The just-passed $1.9 trillion American Rescue Plan offers exciting provisions to rein in corporate subsidies! Plus: CARES Act updates and we talk transparency during this sunny #SunshineWeek.
This is Arlene Martínez, communications director with Good Jobs First. It’s been a while and there’s lots to catch up on.
But first, in my new “5 questions with” feature, I talked to Jane Vancil about a product she created called IcentiLock. The software lets government agencies automatically track outcomes of economic development subsidies to get at the eternal question: Are companies delivering?
You can’t wait to enact more tax breaks? The American Rescue Plan has a penalty for that
Some state legislators believe there is never a bad time for new corporate giveaways. Indeed, as forecasters predict a robust economic recovery, some state capitals saw bills to enact new subsidies or reduce corporate tax rates. And new federal budget aid on the way could hide their harm.
Inside the $1.9 trillion spending plan is a key provision: for every $1 in tax cuts, you lose $1 from what your state is supposed to get. The details are being worked out and the Treasury Department still needs to put out final rules on it, but we say economic development tax breaks should absolutely count. Indeed, the passage clearly lists new tax credits as a no-no, not just tax cuts.
The Center for Economic Accountability’s John Mozena explained the importance of these provisions in this good Twitter thread : “This isn’t a silver bullet for the massive (~$95 billion) corporate welfare swamp of state & local economic development programs, but by potentially giving us a few years where the problem at least doesn’t get WORSE it may end up being a critical inflection point for reform.”
The Center on Budget and Policy Priorities’ *Nicholas Johnson had this to say about it:
“Cutting state taxes now would repeat a mistake many states made in the wake of the Great Recession: they cut taxes, which harmed families, undermined economic growth, and exacerbated economic inequality and racial injustice. Instead, states should address critical health and economic needs by making investments that can help build antiracist, equitable states.”
As New Jersey Public Policy’s Brandon McCoy noted , the amount New Jersey is supposed to get through the American Rescue Plan is potentially *less* than the $14.4 basket of corporate subsidies it approved last year in a mad rush.
Getting aid to working families and small businesses that actually need it is so important. Let’s hope the new rules ensure that the money goes to them, and not powerful corporate interests that always seem to come out on top.
Note: This has been changed to correct the author of the quote by the Center on Budget and Policy Priorities. It was Nicholas Johnson.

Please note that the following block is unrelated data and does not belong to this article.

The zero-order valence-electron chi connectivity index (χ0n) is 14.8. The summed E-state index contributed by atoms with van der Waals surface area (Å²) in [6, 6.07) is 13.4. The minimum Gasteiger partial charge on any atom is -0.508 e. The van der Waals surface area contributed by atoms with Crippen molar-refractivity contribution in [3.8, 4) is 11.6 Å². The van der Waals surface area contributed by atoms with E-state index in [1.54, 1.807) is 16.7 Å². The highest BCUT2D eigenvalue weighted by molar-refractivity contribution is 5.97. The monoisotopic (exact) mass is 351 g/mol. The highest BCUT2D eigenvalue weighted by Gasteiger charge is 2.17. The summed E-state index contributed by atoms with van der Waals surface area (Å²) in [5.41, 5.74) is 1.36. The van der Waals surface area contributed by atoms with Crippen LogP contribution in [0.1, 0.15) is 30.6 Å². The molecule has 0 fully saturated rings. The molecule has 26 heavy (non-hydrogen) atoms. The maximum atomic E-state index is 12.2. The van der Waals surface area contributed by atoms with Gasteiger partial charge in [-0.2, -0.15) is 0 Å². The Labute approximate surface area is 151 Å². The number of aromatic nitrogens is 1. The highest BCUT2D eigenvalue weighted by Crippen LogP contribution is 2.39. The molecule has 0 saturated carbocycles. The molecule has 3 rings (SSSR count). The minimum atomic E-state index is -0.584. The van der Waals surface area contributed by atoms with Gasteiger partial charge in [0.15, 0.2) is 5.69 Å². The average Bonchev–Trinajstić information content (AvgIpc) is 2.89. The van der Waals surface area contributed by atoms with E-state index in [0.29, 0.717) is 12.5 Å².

Let the #SunshineWeek in
As a former journalist, I always loved Sunshine Week, which promotes and celebrates an open and accessible government. It isn’t cool when a government official tells you to put in writing your request for, say, a public budget (yes, that’s actually happened to me—in TWO states).
What is cool is watching government change and open up its vault in response to journalists, advocacy groups, lawmakers and the general public. We at Good Jobs First are taking the week to talk our role in getting more transparency around economic development subsidies and the ways corporations act in the marketplace.
We’ll be writing daily at this blog all week.
Round 2: Paycheck Protection Program
Since the Small Business Administration reopened the Paycheck Protection Program, it’s issued over 890,000 new loans. Our Covid Stimulus Watch has details on those of $150,000 or more. Those 106,000 new loans represented about $45 billion.
Good Jobs First’s Mellissa Chang breaks what was inside the second round of giveaways, and how that compares to the first release.
More of Chang’s research was included in a new report that looked out how a South Carolina tire factory owned by a foreign multinational could get $8 million in PPP loans, even as small businesses — especially those owned by people of color and women — were unable to access the program.
The company laid people off anyway.
Here’s the full report , by Americans for Financial Reform, The Main Street Alliance and the South Carolina Appleseed Legal Justice Center.
Where Else We’ve Been Noticed
- New research shows low-wage-earning individuals don’t just get paid less, they are also far more likely to encounter dangerous or illegal conditions. A working paper from the National Bureau of Economic Research relied heavily on our wildly popular Violation Tracker database to come to those conclusions. Read the MarketWatch story about it.
- With help from our Subsidy Tracker, new research out of Alabama A&M University shows how little residents in Anniston, Alabama are getting for opening up their wallets to corporations that promise economic prosperity. Jobs paid little, were unsafe and offered fewer opportunities for Black people, who already earn significantly less than White people in the community, researcher Emily Erickson found. Read the Alabama Political Reporter story about it.
- With the help of Violation Tracker, The Sacto Politico found that during the 2019-20 election cycle, “California’s 53-member delegation to the U.S. House accepted $14.6 million in campaign donations from 420 heavily fined parent corporations and subsidiaries.” Read the story here.
That’s it for now. Don’t forget to bookmark goodjobsfirst.org/blog each day for about our efforts to promote transparency and accountability during #SunshineWeek. Until next time.